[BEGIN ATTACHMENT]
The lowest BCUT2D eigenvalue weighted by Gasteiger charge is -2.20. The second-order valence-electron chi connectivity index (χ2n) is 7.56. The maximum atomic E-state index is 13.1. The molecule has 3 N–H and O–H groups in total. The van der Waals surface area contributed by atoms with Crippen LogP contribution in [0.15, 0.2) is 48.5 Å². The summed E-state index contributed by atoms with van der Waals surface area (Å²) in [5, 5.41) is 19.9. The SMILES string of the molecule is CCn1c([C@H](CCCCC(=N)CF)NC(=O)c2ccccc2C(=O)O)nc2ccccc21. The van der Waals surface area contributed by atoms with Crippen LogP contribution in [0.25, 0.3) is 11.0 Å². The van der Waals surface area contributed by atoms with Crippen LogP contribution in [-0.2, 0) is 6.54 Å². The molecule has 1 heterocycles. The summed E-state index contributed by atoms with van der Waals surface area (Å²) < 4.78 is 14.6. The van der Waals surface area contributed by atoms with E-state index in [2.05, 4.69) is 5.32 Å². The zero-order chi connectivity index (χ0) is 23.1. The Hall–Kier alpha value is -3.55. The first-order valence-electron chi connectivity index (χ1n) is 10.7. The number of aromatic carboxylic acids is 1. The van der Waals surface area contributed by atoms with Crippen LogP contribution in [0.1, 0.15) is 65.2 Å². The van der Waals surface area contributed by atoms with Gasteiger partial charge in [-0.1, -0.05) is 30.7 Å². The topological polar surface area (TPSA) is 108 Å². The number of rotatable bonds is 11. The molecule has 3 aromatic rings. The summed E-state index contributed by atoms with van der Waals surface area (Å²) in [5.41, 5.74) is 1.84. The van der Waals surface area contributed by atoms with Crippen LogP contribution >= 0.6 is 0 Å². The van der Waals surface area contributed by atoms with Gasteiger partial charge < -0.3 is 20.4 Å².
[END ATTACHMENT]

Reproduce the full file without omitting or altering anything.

The lowest BCUT2D eigenvalue weighted by Gasteiger charge is -2.20. The second-order valence-electron chi connectivity index (χ2n) is 7.56. The maximum atomic E-state index is 13.1. The molecule has 3 N–H and O–H groups in total. The van der Waals surface area contributed by atoms with Crippen LogP contribution in [0.15, 0.2) is 48.5 Å². The summed E-state index contributed by atoms with van der Waals surface area (Å²) in [5, 5.41) is 19.9. The SMILES string of the molecule is CCn1c([C@H](CCCCC(=N)CF)NC(=O)c2ccccc2C(=O)O)nc2ccccc21. The van der Waals surface area contributed by atoms with Crippen LogP contribution in [0.25, 0.3) is 11.0 Å². The van der Waals surface area contributed by atoms with Crippen LogP contribution in [-0.2, 0) is 6.54 Å². The molecule has 1 heterocycles. The summed E-state index contributed by atoms with van der Waals surface area (Å²) < 4.78 is 14.6. The van der Waals surface area contributed by atoms with E-state index in [2.05, 4.69) is 5.32 Å². The zero-order chi connectivity index (χ0) is 23.1. The Hall–Kier alpha value is -3.55. The first-order valence-electron chi connectivity index (χ1n) is 10.7. The number of aromatic carboxylic acids is 1. The van der Waals surface area contributed by atoms with Crippen LogP contribution in [0.1, 0.15) is 65.2 Å². The van der Waals surface area contributed by atoms with Gasteiger partial charge in [-0.1, -0.05) is 30.7 Å². The topological polar surface area (TPSA) is 108 Å². The number of rotatable bonds is 11. The molecule has 3 aromatic rings. The summed E-state index contributed by atoms with van der Waals surface area (Å²) in [5.41, 5.74) is 1.84. The van der Waals surface area contributed by atoms with Crippen LogP contribution >= 0.6 is 0 Å². The van der Waals surface area contributed by atoms with Gasteiger partial charge < -0.3 is 20.4 Å².